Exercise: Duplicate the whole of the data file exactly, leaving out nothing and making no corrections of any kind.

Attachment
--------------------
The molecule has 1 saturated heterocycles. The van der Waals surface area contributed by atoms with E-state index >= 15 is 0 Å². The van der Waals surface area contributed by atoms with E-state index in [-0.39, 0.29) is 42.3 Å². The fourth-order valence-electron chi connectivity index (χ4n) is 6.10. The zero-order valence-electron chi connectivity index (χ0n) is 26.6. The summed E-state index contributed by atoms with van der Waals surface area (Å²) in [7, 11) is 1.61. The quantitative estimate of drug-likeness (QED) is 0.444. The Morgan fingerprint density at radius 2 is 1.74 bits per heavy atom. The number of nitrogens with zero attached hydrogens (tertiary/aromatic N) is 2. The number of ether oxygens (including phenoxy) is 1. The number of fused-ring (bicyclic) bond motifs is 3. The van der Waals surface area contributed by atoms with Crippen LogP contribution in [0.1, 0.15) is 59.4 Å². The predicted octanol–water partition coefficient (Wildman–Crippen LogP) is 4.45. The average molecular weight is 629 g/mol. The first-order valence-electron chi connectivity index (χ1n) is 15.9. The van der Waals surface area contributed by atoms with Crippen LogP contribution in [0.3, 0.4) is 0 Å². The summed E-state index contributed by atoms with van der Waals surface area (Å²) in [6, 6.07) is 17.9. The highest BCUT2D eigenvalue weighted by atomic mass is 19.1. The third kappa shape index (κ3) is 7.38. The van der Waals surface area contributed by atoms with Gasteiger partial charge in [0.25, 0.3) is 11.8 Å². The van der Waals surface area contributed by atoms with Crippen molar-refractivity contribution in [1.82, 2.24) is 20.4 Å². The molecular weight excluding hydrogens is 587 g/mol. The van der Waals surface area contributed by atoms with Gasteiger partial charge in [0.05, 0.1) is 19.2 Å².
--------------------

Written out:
The molecule has 1 saturated heterocycles. The van der Waals surface area contributed by atoms with E-state index >= 15 is 0 Å². The van der Waals surface area contributed by atoms with E-state index in [-0.39, 0.29) is 42.3 Å². The fourth-order valence-electron chi connectivity index (χ4n) is 6.10. The zero-order valence-electron chi connectivity index (χ0n) is 26.6. The summed E-state index contributed by atoms with van der Waals surface area (Å²) in [7, 11) is 1.61. The quantitative estimate of drug-likeness (QED) is 0.444. The Morgan fingerprint density at radius 2 is 1.74 bits per heavy atom. The number of nitrogens with zero attached hydrogens (tertiary/aromatic N) is 2. The number of ether oxygens (including phenoxy) is 1. The number of fused-ring (bicyclic) bond motifs is 3. The van der Waals surface area contributed by atoms with Crippen LogP contribution in [0.1, 0.15) is 59.4 Å². The predicted octanol–water partition coefficient (Wildman–Crippen LogP) is 4.45. The average molecular weight is 629 g/mol. The first-order valence-electron chi connectivity index (χ1n) is 15.9. The van der Waals surface area contributed by atoms with Crippen LogP contribution in [0.3, 0.4) is 0 Å². The summed E-state index contributed by atoms with van der Waals surface area (Å²) in [6, 6.07) is 17.9. The highest BCUT2D eigenvalue weighted by atomic mass is 19.1. The third kappa shape index (κ3) is 7.38. The van der Waals surface area contributed by atoms with Gasteiger partial charge in [0.25, 0.3) is 11.8 Å². The van der Waals surface area contributed by atoms with Crippen molar-refractivity contribution in [1.82, 2.24) is 20.4 Å². The molecular weight excluding hydrogens is 587 g/mol. The van der Waals surface area contributed by atoms with Gasteiger partial charge in [0.05, 0.1) is 19.2 Å².